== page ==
The week that was: from the rise of tech in agriculture to why MMT is optimistic despite COVID-19

This week also brings you the making of Zilingo and how Sync is ensuring better disaster response planning for electric power distribution companies.
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The future of Indian agriculture is poised towards a convergence. 

The convergence of policy, technology, and consumption seems to have set the stage to empower the Indian farmer. A clutch of startups, in retail and technology, are tapping into the opportunity.

Jinesh Shah, Partner at Omnivore Ventures, believes that things are changing fast. “New regulations have allowed farmers to transform themselves. Solutions for market linkages are aplenty. Farmers have access to information, thanks to the proliferation of smartphones and networks. A majority of them knows what the consumer wants,” he says. 

Your food will now be traceable all the way up to farmland. 

Many founders often hit upon brilliant ideas while travelling abroad. 

When Ankiti Bose and Dhruv Kapoor met at a friend’s party in 2015, they realised that they had a lot in common and had similar business interests. Ankiti was then working for Sequoia Capital and Dhruv, an IIT Guwahati alumnus, worked for the likes of Yahoo and Kiwi Games.  

During her visit to Bangkok, Ankiti saw that small players often had the best products to offer, but these stores did not have any access to digital platforms, and could not effectively market themselves online.  

Ankiti Bose and Dhruv Kapoor, founders of Zilingo

Thus, in 2015, Ankiti and Dhruv teamed up to solve the problems in the retail SME landscape in Southeast Asia, which they believed could be addressed using technology. This led to the birth of Zilingo, a fashion and lifestyle marketplace.

Meanwhile, MakeMyTrip remains very bullish about the industry even during the pandemic. 

Despite being severely battered by the coronavirus pandemic that saw its revenues plummet to zero, MakeMyTrip continues to remain bullish about the sector. The 20-year-old startup’s founder Deep Kalra is a big believer in ‘revenge travel’, a term used to describe the apparent pent up demand from travellers who have been locked in for months owing to the outbreak.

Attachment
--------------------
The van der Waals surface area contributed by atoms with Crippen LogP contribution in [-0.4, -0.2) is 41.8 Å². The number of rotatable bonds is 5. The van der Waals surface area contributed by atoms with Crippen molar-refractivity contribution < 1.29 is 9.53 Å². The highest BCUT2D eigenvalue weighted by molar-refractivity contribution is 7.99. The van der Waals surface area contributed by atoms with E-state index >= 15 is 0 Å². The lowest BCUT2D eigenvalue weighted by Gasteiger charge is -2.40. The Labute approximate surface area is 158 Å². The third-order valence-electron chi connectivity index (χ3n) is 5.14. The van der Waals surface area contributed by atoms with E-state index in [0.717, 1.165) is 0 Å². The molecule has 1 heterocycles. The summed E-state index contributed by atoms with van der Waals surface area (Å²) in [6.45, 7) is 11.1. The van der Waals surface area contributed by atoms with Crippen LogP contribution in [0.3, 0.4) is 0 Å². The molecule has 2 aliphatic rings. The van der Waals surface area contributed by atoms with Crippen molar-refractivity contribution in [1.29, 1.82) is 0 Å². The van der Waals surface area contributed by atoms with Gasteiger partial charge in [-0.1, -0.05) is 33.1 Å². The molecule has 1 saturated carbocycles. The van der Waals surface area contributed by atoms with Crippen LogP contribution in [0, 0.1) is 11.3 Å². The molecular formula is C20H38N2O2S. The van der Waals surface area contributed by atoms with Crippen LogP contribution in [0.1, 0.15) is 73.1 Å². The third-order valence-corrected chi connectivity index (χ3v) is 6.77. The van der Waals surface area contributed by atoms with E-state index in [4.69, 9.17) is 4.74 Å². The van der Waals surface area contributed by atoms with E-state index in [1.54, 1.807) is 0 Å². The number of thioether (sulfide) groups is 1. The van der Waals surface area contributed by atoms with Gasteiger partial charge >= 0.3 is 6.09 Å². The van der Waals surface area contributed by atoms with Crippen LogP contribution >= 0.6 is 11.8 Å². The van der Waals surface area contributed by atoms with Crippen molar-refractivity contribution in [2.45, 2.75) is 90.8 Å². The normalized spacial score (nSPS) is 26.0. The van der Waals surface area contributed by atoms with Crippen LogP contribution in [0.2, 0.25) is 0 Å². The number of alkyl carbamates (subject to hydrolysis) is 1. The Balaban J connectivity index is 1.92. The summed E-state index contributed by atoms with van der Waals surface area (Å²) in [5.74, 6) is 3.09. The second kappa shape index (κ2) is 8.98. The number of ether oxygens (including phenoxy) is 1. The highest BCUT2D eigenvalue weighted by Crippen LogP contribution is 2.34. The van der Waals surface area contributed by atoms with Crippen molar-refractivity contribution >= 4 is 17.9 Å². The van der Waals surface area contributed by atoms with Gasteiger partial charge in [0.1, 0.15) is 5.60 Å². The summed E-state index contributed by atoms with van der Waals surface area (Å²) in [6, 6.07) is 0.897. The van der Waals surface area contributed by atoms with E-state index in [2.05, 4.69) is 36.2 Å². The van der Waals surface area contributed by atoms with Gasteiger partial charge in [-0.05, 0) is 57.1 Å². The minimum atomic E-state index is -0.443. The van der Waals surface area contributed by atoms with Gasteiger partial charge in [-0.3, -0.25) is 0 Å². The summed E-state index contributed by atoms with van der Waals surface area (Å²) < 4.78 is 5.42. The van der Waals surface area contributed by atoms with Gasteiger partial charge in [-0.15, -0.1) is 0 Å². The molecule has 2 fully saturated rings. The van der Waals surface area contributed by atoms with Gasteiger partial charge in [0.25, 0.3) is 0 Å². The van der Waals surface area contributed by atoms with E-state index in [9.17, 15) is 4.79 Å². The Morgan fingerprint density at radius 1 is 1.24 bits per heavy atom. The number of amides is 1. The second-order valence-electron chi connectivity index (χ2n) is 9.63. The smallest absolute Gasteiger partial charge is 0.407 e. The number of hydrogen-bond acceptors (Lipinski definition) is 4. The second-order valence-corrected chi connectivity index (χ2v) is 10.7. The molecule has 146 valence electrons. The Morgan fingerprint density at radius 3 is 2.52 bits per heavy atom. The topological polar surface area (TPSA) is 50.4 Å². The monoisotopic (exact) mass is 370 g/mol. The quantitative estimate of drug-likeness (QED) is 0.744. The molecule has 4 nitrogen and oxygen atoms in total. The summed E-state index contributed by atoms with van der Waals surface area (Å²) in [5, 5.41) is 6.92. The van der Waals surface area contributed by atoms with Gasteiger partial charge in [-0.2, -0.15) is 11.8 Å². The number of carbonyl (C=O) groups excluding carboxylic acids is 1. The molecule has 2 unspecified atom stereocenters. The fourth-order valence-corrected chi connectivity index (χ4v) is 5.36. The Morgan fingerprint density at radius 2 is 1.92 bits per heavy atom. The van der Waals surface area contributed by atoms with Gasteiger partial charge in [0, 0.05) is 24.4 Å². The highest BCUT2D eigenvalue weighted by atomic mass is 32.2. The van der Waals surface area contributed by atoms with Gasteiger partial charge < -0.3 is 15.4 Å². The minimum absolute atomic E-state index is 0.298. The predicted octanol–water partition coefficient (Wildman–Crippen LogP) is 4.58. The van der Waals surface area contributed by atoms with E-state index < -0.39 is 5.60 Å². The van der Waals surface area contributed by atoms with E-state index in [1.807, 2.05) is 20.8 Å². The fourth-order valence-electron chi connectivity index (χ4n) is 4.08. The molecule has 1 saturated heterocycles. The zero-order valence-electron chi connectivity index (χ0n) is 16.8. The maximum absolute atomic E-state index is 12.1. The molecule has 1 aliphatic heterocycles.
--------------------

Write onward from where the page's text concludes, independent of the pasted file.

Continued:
MakeMyTrip Founder Deep Kalra continues to remain bullish on the travel sector

“I am a big believer in revenge travel. So revenge shopping has happened as we know in some parts but revenge travel will be bigger. And I am seeing that already. In Europe, people are out like they are not going to compromise their summer. They are saying this is vacation time and they are out with a vengeance. Hopefully, they won’t pay a price for it. But clearly, it’s in the DNA of people to travel, it’s the biggest joy for many people,” says Deep during a recent conversation with YourStory Founder and CEO Shradha Sharma.

Watch the video here:



Energy outages have a huge impact on business. 

Sync Energy, founded in 2017, builds artificial intelligence (AI) tools that simplify emergency and disaster response planning for electric power distribution companies. The platform helps electric utilities reduce customer downtime and helps them be better informed about the impact of a disaster before it actually strikes. 

Core team of Sync Energy

This, in-turn, will help electric power companies to decrease costs associated with emergency-related power outages. Today, Sync Energy is a global startup headquartered in New York, with its India office in the process of being established in Kolkata, India.

Edited by Kanishk Singh